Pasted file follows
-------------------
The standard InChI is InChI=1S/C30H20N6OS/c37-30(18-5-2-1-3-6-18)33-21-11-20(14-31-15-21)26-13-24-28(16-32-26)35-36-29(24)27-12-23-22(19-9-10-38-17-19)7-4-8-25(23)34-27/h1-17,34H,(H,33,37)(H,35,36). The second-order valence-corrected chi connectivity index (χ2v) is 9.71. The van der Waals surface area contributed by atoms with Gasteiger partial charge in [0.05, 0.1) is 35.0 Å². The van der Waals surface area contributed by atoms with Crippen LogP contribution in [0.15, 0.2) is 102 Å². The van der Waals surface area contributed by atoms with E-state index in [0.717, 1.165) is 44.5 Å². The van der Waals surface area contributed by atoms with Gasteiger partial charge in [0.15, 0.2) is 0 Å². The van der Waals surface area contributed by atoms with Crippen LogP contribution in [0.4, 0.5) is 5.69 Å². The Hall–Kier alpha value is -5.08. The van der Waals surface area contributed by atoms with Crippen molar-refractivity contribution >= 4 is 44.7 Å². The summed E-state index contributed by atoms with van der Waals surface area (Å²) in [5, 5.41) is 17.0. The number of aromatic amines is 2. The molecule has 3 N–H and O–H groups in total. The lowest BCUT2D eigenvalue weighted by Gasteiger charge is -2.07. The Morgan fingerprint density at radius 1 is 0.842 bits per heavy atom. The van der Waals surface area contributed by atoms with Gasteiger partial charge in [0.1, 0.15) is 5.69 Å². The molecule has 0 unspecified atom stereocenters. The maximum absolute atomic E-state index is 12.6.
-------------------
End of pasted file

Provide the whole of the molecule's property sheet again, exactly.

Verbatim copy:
The standard InChI is InChI=1S/C30H20N6OS/c37-30(18-5-2-1-3-6-18)33-21-11-20(14-31-15-21)26-13-24-28(16-32-26)35-36-29(24)27-12-23-22(19-9-10-38-17-19)7-4-8-25(23)34-27/h1-17,34H,(H,33,37)(H,35,36). The second-order valence-corrected chi connectivity index (χ2v) is 9.71. The van der Waals surface area contributed by atoms with Gasteiger partial charge in [0.05, 0.1) is 35.0 Å². The van der Waals surface area contributed by atoms with Crippen LogP contribution in [0.15, 0.2) is 102 Å². The van der Waals surface area contributed by atoms with E-state index in [0.717, 1.165) is 44.5 Å². The van der Waals surface area contributed by atoms with Gasteiger partial charge in [0.15, 0.2) is 0 Å². The van der Waals surface area contributed by atoms with Crippen LogP contribution in [0.4, 0.5) is 5.69 Å². The Hall–Kier alpha value is -5.08. The van der Waals surface area contributed by atoms with Crippen molar-refractivity contribution >= 4 is 44.7 Å². The summed E-state index contributed by atoms with van der Waals surface area (Å²) in [5, 5.41) is 17.0. The number of aromatic amines is 2. The molecule has 3 N–H and O–H groups in total. The lowest BCUT2D eigenvalue weighted by Gasteiger charge is -2.07. The Morgan fingerprint density at radius 1 is 0.842 bits per heavy atom. The van der Waals surface area contributed by atoms with Gasteiger partial charge in [0.1, 0.15) is 5.69 Å². The molecule has 0 unspecified atom stereocenters. The maximum absolute atomic E-state index is 12.6.